AAS 207th Meeting, 8-12 January 2006
Session 179 Evolution of Galaxies, and Galaxies Surveys at Low Redshift
Poster, Thursday, 9:20am-4:00pm, January 12, 2006, Exhibit Hall

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[179.04] The Most Massive Galaxy in the Universe: High Velocity Dispersions from SDSS

V. Bhardwaj, S.A. Ballard (U.C. Berkeley), D.J. Schlegel (Lawrence Berkeley National Laboratory)

We present the results of our velocity dispersion analysis of elliptical galaxies in the Sloan Digital Sky Survey (SDSS). We examine in particular the high \sigma tail of the velocity dispersion function \phi(\sigma), with the expressed intent of determining the most massive galaxy in the survey. Our velocity dispersions agree with previous results. However, to ensure accurate velocity dispersion measurements for very massive galaxies, we additionally address the possibility of interloper superpositions of galaxies. Since a superposition of galaxies along the line of sight can masquerade as one single massive galaxy, our analysis includes careful examination of these spectra to ensure that our velocity dispersion values are legitimate for very high \sigma. This involves developing deconvolution techniques for testing spectroscopic superpositions.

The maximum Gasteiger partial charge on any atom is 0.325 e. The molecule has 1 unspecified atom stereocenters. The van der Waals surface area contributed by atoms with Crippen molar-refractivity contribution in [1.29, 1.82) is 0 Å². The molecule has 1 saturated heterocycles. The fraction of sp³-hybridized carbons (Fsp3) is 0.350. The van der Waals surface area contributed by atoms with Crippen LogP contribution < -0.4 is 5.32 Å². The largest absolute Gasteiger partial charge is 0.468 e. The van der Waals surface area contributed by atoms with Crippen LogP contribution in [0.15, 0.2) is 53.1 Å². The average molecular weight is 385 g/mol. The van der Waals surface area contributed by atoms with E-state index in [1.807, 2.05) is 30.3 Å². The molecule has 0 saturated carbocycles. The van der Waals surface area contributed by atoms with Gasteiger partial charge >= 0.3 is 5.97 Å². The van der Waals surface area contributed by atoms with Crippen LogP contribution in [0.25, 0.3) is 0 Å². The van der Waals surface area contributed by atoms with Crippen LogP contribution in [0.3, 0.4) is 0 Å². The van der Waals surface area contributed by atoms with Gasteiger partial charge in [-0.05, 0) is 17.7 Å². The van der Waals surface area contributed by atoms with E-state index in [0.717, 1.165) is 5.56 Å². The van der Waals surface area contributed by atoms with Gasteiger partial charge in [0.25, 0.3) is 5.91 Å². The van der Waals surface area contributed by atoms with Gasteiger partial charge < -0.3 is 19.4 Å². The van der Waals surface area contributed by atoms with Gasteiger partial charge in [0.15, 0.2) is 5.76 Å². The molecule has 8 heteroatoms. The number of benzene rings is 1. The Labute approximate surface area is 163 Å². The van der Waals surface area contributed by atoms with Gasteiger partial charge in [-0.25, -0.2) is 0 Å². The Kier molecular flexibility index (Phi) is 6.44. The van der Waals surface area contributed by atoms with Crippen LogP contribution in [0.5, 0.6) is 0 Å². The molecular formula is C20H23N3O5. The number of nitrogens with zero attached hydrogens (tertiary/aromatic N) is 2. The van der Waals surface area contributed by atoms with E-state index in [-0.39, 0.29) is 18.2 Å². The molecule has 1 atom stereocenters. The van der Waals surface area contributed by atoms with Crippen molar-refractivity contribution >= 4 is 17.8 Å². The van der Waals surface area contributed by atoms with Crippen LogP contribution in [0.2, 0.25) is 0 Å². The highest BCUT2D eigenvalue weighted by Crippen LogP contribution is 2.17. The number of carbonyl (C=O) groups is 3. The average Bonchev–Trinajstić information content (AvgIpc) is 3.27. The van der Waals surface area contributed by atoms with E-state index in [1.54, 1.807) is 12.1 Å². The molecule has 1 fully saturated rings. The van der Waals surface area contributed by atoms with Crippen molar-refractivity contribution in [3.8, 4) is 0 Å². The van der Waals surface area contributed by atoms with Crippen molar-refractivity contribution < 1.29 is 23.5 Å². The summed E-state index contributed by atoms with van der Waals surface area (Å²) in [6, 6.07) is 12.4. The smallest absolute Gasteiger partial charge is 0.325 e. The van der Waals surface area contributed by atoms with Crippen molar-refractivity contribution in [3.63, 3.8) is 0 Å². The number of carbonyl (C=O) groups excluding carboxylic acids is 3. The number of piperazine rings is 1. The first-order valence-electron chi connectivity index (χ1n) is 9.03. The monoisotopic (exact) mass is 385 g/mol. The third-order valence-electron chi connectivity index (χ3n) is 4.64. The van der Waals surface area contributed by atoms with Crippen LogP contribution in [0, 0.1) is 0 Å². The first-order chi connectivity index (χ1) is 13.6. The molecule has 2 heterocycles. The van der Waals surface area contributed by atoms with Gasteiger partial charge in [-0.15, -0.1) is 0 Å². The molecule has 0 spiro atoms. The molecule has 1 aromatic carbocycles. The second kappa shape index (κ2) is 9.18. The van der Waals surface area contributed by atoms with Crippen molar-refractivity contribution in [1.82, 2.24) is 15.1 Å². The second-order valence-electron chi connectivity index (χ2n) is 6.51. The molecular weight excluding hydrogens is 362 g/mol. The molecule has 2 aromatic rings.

Since the SDSS spectroscopic survey covers 20% of the sky to a depth of z=0.45, there is a 1 in 5 chance that we identify the highest \sigma, and correspondingly the most massive, galaxy in the universe.

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